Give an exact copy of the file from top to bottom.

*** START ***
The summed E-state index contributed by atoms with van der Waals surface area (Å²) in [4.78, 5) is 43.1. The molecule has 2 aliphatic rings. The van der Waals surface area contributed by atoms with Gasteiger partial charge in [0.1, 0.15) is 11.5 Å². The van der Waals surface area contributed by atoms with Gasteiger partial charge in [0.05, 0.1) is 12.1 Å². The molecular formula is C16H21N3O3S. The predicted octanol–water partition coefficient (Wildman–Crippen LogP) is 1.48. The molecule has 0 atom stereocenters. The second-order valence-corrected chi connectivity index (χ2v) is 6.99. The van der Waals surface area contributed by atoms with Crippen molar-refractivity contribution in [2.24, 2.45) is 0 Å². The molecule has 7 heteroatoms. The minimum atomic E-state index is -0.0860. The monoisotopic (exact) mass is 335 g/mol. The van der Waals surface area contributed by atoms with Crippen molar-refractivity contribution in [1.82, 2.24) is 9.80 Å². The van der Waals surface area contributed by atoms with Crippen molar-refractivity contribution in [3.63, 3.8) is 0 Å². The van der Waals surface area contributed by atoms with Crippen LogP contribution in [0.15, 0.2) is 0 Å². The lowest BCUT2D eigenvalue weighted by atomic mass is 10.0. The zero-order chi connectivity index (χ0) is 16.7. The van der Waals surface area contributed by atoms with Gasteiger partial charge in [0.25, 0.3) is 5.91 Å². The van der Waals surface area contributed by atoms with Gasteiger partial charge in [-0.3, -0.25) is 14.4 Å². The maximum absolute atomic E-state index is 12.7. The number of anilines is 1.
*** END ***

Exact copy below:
The summed E-state index contributed by atoms with van der Waals surface area (Å²) in [4.78, 5) is 43.1. The molecule has 2 aliphatic rings. The van der Waals surface area contributed by atoms with Gasteiger partial charge in [0.1, 0.15) is 11.5 Å². The van der Waals surface area contributed by atoms with Gasteiger partial charge in [0.05, 0.1) is 12.1 Å². The molecular formula is C16H21N3O3S. The predicted octanol–water partition coefficient (Wildman–Crippen LogP) is 1.48. The molecule has 0 atom stereocenters. The second-order valence-corrected chi connectivity index (χ2v) is 6.99. The van der Waals surface area contributed by atoms with Crippen molar-refractivity contribution in [2.24, 2.45) is 0 Å². The molecule has 7 heteroatoms. The minimum atomic E-state index is -0.0860. The monoisotopic (exact) mass is 335 g/mol. The van der Waals surface area contributed by atoms with Crippen molar-refractivity contribution in [1.82, 2.24) is 9.80 Å². The van der Waals surface area contributed by atoms with Crippen molar-refractivity contribution in [3.63, 3.8) is 0 Å². The van der Waals surface area contributed by atoms with Crippen LogP contribution in [0.15, 0.2) is 0 Å². The lowest BCUT2D eigenvalue weighted by atomic mass is 10.0. The zero-order chi connectivity index (χ0) is 16.7. The van der Waals surface area contributed by atoms with Gasteiger partial charge in [0.25, 0.3) is 5.91 Å². The van der Waals surface area contributed by atoms with Gasteiger partial charge in [-0.3, -0.25) is 14.4 Å². The maximum absolute atomic E-state index is 12.7. The number of anilines is 1.